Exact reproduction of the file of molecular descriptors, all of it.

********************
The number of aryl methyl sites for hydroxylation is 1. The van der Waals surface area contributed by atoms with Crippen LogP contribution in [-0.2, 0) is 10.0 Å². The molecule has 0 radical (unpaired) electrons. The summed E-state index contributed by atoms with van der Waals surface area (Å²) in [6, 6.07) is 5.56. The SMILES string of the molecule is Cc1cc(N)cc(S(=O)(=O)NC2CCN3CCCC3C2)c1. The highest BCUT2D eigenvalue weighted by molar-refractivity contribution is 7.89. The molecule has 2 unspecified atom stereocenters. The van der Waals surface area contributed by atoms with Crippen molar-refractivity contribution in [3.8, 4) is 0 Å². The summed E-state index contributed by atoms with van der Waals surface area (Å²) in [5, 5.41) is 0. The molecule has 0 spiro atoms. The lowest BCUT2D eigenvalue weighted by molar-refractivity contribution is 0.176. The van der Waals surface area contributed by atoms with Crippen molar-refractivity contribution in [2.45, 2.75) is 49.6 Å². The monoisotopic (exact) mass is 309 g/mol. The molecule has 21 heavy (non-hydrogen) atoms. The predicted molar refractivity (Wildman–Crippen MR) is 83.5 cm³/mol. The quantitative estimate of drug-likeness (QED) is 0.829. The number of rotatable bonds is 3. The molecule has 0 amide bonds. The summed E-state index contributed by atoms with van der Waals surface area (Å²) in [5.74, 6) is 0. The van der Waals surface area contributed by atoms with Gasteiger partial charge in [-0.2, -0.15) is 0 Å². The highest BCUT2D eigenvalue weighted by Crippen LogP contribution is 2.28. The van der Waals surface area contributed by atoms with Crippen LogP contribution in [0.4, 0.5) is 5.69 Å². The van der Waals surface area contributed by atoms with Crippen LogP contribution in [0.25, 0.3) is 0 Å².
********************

The number of aryl methyl sites for hydroxylation is 1. The van der Waals surface area contributed by atoms with Crippen LogP contribution in [-0.2, 0) is 10.0 Å². The molecule has 0 radical (unpaired) electrons. The summed E-state index contributed by atoms with van der Waals surface area (Å²) in [6, 6.07) is 5.56. The SMILES string of the molecule is Cc1cc(N)cc(S(=O)(=O)NC2CCN3CCCC3C2)c1. The highest BCUT2D eigenvalue weighted by molar-refractivity contribution is 7.89. The molecule has 2 unspecified atom stereocenters. The van der Waals surface area contributed by atoms with Crippen molar-refractivity contribution in [3.8, 4) is 0 Å². The summed E-state index contributed by atoms with van der Waals surface area (Å²) in [5, 5.41) is 0. The molecule has 0 spiro atoms. The lowest BCUT2D eigenvalue weighted by molar-refractivity contribution is 0.176. The van der Waals surface area contributed by atoms with Crippen molar-refractivity contribution in [2.45, 2.75) is 49.6 Å². The monoisotopic (exact) mass is 309 g/mol. The molecule has 21 heavy (non-hydrogen) atoms. The predicted molar refractivity (Wildman–Crippen MR) is 83.5 cm³/mol. The quantitative estimate of drug-likeness (QED) is 0.829. The number of rotatable bonds is 3. The molecule has 0 amide bonds. The summed E-state index contributed by atoms with van der Waals surface area (Å²) in [5.74, 6) is 0. The van der Waals surface area contributed by atoms with Gasteiger partial charge in [-0.2, -0.15) is 0 Å². The highest BCUT2D eigenvalue weighted by Crippen LogP contribution is 2.28. The van der Waals surface area contributed by atoms with Crippen LogP contribution in [0.4, 0.5) is 5.69 Å². The van der Waals surface area contributed by atoms with Crippen LogP contribution in [0.25, 0.3) is 0 Å².